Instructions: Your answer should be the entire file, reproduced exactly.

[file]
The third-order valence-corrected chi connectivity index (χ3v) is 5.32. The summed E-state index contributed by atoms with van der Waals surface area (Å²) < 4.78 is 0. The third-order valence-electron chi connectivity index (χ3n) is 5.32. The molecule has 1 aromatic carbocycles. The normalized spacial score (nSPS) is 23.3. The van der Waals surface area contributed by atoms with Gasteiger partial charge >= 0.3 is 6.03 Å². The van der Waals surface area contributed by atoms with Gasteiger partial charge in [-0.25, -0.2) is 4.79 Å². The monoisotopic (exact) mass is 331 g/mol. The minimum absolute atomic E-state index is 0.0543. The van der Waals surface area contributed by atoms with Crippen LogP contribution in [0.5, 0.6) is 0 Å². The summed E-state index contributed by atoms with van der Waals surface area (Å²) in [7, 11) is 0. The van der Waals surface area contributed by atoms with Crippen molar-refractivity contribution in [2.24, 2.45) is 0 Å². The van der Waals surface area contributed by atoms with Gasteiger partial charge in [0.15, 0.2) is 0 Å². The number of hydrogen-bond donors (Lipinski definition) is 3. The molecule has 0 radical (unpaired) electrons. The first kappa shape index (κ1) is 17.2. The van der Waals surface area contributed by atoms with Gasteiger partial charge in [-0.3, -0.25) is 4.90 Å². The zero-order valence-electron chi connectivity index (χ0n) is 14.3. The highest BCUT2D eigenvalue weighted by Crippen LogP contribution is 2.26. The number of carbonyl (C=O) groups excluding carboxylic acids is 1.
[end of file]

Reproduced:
The third-order valence-corrected chi connectivity index (χ3v) is 5.32. The summed E-state index contributed by atoms with van der Waals surface area (Å²) < 4.78 is 0. The third-order valence-electron chi connectivity index (χ3n) is 5.32. The molecule has 1 aromatic carbocycles. The normalized spacial score (nSPS) is 23.3. The van der Waals surface area contributed by atoms with Gasteiger partial charge >= 0.3 is 6.03 Å². The van der Waals surface area contributed by atoms with Gasteiger partial charge in [-0.25, -0.2) is 4.79 Å². The monoisotopic (exact) mass is 331 g/mol. The minimum absolute atomic E-state index is 0.0543. The van der Waals surface area contributed by atoms with Crippen LogP contribution in [0.5, 0.6) is 0 Å². The summed E-state index contributed by atoms with van der Waals surface area (Å²) in [7, 11) is 0. The van der Waals surface area contributed by atoms with Crippen molar-refractivity contribution in [2.24, 2.45) is 0 Å². The van der Waals surface area contributed by atoms with Gasteiger partial charge in [0.15, 0.2) is 0 Å². The number of hydrogen-bond donors (Lipinski definition) is 3. The molecule has 0 radical (unpaired) electrons. The first kappa shape index (κ1) is 17.2. The van der Waals surface area contributed by atoms with Gasteiger partial charge in [-0.3, -0.25) is 4.90 Å². The zero-order valence-electron chi connectivity index (χ0n) is 14.3. The highest BCUT2D eigenvalue weighted by Crippen LogP contribution is 2.26. The number of carbonyl (C=O) groups excluding carboxylic acids is 1.